The Challenge of 3D

This is going to be the breakthrough year for 3D, or at least everyone in Hollywood seems convinced of it. There is even a major push to open whole new groups of 3D digital cinema theaters in anticipation of James Cameron's sci-fi spectacular, "Avatar," due to be unleashed in December 2009.

And despite some surprisingly disparaging remarks from David Hill, chairman and CEO of the Fox Sports Television group, at this past December's 3D Entertainment Summit about the potential of near-term 3D sports broadcasting due to the costs of converting to live 3D TV production, several major experiments showing the feasibility of sending 3D through the ether have already been conducted. But although most industry insiders think of 3D as an acquisition format, editors know that the real challenge in adopting any new medium lies in post production. After all, we sit right at the bottom of the production funnel where all the magic really comes together. However, communication in "z-space" brings with it the need for a whole new grammar in visual storytelling, so throughout the year this column will be concentrating on the aesthetics of 3D as much as the technology behind it.


There have been several eras in cinema history when 3D slid off the screens as a passing fad, but today's capability of shooting each "eye" with HD cameras has enabled the success of modern live action 3D productions. One of the first to tackle this kind of 3D was James Stewart, producer/ director at Geneva Film Co. in Toronto, who shot the first commercial in digital 3D back in 2005 to boost the product launch of the Toyota Tacoma truck.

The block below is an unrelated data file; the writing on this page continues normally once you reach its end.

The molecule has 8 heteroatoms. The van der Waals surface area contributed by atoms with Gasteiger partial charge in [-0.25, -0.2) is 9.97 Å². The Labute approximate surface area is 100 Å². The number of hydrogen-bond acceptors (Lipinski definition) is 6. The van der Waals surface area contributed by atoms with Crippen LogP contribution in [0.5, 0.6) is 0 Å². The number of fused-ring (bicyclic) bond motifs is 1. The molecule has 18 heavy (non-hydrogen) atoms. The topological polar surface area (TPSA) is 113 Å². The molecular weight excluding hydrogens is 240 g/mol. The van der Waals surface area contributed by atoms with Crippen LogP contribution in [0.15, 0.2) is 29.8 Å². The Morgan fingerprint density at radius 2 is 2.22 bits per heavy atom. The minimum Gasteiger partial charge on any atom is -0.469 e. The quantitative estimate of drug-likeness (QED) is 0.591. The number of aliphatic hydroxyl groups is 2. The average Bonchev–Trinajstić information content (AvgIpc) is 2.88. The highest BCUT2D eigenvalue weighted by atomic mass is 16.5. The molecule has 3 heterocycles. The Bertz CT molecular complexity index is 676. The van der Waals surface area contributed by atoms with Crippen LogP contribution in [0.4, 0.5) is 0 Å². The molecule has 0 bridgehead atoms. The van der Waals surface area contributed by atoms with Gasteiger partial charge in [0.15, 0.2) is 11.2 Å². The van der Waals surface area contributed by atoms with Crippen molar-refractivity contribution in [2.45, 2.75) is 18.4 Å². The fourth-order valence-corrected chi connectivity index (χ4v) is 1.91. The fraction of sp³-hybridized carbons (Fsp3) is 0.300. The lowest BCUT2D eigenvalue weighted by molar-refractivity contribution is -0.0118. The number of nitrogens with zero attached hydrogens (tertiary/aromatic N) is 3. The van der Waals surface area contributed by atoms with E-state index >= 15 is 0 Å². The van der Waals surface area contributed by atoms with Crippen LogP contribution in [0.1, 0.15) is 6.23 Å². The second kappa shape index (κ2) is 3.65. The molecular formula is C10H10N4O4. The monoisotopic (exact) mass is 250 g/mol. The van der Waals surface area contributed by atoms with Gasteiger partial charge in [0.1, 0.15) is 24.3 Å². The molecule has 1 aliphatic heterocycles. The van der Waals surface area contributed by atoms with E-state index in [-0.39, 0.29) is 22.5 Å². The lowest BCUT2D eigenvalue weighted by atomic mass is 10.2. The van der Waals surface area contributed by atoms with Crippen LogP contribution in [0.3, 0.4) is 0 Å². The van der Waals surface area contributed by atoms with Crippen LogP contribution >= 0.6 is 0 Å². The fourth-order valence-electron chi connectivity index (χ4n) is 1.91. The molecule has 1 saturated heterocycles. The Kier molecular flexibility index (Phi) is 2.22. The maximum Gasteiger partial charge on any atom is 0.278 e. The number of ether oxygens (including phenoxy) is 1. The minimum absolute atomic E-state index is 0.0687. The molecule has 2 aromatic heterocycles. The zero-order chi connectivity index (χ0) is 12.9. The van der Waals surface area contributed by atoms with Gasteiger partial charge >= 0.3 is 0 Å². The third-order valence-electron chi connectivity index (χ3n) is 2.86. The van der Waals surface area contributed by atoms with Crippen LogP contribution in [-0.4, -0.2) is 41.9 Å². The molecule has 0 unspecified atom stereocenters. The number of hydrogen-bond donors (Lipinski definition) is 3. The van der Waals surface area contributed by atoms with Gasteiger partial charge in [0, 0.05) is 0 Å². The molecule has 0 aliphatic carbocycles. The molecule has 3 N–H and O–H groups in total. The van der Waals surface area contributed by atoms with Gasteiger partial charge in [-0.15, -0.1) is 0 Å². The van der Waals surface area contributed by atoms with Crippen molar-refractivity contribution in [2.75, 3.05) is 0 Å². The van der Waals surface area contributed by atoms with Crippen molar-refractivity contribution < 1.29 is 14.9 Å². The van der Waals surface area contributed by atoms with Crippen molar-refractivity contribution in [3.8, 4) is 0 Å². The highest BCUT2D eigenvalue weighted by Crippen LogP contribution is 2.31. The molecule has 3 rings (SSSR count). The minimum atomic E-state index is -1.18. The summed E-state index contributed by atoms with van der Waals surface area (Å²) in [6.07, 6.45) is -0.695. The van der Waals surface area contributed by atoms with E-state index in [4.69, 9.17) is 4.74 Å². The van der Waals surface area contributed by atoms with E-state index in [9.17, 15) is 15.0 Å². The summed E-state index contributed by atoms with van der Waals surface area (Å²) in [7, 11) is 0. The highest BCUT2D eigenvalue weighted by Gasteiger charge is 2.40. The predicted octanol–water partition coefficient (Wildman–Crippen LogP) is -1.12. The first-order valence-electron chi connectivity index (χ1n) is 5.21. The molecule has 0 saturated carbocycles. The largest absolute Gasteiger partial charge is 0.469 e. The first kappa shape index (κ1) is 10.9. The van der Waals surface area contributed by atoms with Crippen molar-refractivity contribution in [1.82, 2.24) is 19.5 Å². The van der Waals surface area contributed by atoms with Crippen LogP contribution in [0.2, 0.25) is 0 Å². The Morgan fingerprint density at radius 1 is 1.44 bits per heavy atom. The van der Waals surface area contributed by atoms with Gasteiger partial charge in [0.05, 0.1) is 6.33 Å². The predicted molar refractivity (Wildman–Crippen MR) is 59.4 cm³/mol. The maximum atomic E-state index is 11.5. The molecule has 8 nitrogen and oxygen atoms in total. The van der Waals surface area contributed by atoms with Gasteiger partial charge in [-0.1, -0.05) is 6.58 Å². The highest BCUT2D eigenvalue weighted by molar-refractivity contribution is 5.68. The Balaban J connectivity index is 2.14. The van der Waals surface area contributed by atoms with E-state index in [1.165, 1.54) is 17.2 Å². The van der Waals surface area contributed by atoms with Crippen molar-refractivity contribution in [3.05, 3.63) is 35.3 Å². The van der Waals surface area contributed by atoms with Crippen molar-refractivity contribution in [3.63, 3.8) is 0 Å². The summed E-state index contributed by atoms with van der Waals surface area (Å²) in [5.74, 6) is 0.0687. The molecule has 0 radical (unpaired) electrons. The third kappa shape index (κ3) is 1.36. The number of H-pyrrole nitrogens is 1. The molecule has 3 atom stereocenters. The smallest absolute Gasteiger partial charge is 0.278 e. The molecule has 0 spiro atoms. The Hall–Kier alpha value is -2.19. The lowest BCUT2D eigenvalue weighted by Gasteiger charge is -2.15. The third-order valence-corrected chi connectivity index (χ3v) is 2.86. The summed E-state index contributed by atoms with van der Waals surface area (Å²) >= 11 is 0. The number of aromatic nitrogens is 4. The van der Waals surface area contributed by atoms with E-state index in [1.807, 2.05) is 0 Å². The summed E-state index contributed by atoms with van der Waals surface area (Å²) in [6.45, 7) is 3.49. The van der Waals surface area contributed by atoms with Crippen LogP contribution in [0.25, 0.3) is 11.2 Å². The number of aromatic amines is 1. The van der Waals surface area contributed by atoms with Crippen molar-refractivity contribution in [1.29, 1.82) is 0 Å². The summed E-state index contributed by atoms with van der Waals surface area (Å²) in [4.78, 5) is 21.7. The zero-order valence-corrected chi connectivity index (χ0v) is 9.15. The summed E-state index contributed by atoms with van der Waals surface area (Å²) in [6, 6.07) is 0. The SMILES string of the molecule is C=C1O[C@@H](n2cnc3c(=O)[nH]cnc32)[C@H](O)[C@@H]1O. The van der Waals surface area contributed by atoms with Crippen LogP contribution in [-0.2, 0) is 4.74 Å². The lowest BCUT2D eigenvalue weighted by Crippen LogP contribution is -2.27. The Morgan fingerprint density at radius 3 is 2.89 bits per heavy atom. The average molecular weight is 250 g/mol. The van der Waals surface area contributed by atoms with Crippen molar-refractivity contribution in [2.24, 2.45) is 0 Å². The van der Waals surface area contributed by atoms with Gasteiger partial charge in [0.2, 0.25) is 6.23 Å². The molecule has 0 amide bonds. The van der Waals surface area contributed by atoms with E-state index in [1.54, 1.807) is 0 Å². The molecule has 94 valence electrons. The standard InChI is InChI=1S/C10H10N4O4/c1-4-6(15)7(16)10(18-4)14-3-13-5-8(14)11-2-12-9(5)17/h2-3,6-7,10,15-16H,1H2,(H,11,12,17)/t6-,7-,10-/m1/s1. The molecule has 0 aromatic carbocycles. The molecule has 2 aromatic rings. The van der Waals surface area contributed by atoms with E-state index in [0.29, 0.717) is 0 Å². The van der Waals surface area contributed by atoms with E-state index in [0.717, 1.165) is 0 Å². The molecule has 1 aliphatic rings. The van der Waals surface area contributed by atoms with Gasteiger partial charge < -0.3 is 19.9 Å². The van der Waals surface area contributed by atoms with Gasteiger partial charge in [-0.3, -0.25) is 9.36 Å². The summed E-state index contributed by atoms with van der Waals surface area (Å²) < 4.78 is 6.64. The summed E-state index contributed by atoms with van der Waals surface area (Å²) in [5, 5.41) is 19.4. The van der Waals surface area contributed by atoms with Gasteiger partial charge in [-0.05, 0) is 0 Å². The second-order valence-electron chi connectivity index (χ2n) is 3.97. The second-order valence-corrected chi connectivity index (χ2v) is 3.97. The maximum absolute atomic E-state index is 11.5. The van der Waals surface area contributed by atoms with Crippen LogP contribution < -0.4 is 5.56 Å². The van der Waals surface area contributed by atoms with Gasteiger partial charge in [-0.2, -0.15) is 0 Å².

DreamWorks' 3D production "Monsters vs. Aliens" will hit theaters in March. ©DreamWorks Animation Stewart had seen some 3D tests NHK had shot at the 1998 Nagano Winter Olympics and realized its potential to grab viewers' attention. But Stewart had to find his own way to make the medium communicate the way he wanted.

With no 3D editing software available at the time, Stewart cut his HDCAM tapes shot by cinematographer Peter Anderson in 2D on an offline NLE and then, after compositing the left/right images at FotoKem in Burbank, Calif., had to evaluate the 3D effect in a dual-projector screening theater at the Real D offices in Beverly Hills.